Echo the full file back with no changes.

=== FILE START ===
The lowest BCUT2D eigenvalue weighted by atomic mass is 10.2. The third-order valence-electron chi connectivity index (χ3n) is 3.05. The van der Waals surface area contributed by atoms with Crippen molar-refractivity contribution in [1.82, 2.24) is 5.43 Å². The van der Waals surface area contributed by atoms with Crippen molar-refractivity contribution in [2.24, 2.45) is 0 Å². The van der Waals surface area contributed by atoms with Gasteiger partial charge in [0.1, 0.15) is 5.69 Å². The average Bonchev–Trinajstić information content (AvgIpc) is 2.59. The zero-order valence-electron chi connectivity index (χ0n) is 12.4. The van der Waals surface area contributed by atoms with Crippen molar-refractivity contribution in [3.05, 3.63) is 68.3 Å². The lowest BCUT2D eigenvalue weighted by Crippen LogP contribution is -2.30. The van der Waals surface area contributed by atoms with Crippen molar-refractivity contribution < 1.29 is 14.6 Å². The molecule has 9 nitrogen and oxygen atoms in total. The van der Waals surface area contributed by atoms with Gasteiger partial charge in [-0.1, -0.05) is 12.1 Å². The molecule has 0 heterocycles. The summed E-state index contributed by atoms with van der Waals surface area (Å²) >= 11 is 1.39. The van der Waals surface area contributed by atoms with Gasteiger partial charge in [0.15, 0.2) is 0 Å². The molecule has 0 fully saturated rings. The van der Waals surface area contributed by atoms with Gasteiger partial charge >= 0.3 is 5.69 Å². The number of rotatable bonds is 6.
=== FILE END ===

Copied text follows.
The lowest BCUT2D eigenvalue weighted by atomic mass is 10.2. The third-order valence-electron chi connectivity index (χ3n) is 3.05. The van der Waals surface area contributed by atoms with Crippen molar-refractivity contribution in [1.82, 2.24) is 5.43 Å². The van der Waals surface area contributed by atoms with Crippen molar-refractivity contribution in [2.24, 2.45) is 0 Å². The van der Waals surface area contributed by atoms with Gasteiger partial charge in [0.1, 0.15) is 5.69 Å². The average Bonchev–Trinajstić information content (AvgIpc) is 2.59. The zero-order valence-electron chi connectivity index (χ0n) is 12.4. The van der Waals surface area contributed by atoms with Crippen molar-refractivity contribution in [3.05, 3.63) is 68.3 Å². The lowest BCUT2D eigenvalue weighted by Crippen LogP contribution is -2.30. The van der Waals surface area contributed by atoms with Crippen molar-refractivity contribution < 1.29 is 14.6 Å². The molecule has 9 nitrogen and oxygen atoms in total. The van der Waals surface area contributed by atoms with Gasteiger partial charge in [-0.1, -0.05) is 12.1 Å². The molecule has 0 heterocycles. The summed E-state index contributed by atoms with van der Waals surface area (Å²) >= 11 is 1.39. The van der Waals surface area contributed by atoms with Gasteiger partial charge in [0.15, 0.2) is 0 Å². The molecule has 0 fully saturated rings. The van der Waals surface area contributed by atoms with Gasteiger partial charge >= 0.3 is 5.69 Å². The number of rotatable bonds is 6.